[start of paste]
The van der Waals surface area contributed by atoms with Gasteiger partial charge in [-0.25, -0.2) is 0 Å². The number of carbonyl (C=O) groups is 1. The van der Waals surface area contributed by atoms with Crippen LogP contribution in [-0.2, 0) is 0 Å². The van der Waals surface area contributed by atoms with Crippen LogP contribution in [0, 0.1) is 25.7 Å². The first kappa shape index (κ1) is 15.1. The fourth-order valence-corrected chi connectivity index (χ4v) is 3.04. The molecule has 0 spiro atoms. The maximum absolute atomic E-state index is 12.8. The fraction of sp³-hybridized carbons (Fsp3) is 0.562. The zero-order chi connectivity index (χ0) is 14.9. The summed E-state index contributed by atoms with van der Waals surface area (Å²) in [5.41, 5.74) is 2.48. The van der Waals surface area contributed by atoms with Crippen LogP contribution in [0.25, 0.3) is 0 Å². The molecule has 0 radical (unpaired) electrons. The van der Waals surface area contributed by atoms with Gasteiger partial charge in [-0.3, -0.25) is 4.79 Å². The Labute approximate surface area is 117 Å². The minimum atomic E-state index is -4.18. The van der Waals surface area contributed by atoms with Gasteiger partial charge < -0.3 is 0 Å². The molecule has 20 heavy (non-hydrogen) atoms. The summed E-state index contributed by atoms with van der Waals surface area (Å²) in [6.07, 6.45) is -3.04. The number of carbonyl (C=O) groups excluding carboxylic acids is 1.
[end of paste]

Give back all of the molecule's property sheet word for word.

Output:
The van der Waals surface area contributed by atoms with Gasteiger partial charge in [-0.25, -0.2) is 0 Å². The number of carbonyl (C=O) groups is 1. The van der Waals surface area contributed by atoms with Crippen LogP contribution in [-0.2, 0) is 0 Å². The van der Waals surface area contributed by atoms with Crippen LogP contribution in [0, 0.1) is 25.7 Å². The first kappa shape index (κ1) is 15.1. The fourth-order valence-corrected chi connectivity index (χ4v) is 3.04. The molecule has 0 spiro atoms. The maximum absolute atomic E-state index is 12.8. The fraction of sp³-hybridized carbons (Fsp3) is 0.562. The zero-order chi connectivity index (χ0) is 14.9. The summed E-state index contributed by atoms with van der Waals surface area (Å²) in [5.41, 5.74) is 2.48. The van der Waals surface area contributed by atoms with Crippen LogP contribution in [0.25, 0.3) is 0 Å². The molecule has 0 radical (unpaired) electrons. The van der Waals surface area contributed by atoms with Gasteiger partial charge in [-0.3, -0.25) is 4.79 Å². The Labute approximate surface area is 117 Å². The minimum atomic E-state index is -4.18. The van der Waals surface area contributed by atoms with Gasteiger partial charge < -0.3 is 0 Å². The molecule has 20 heavy (non-hydrogen) atoms. The summed E-state index contributed by atoms with van der Waals surface area (Å²) in [6.07, 6.45) is -3.04. The number of carbonyl (C=O) groups excluding carboxylic acids is 1.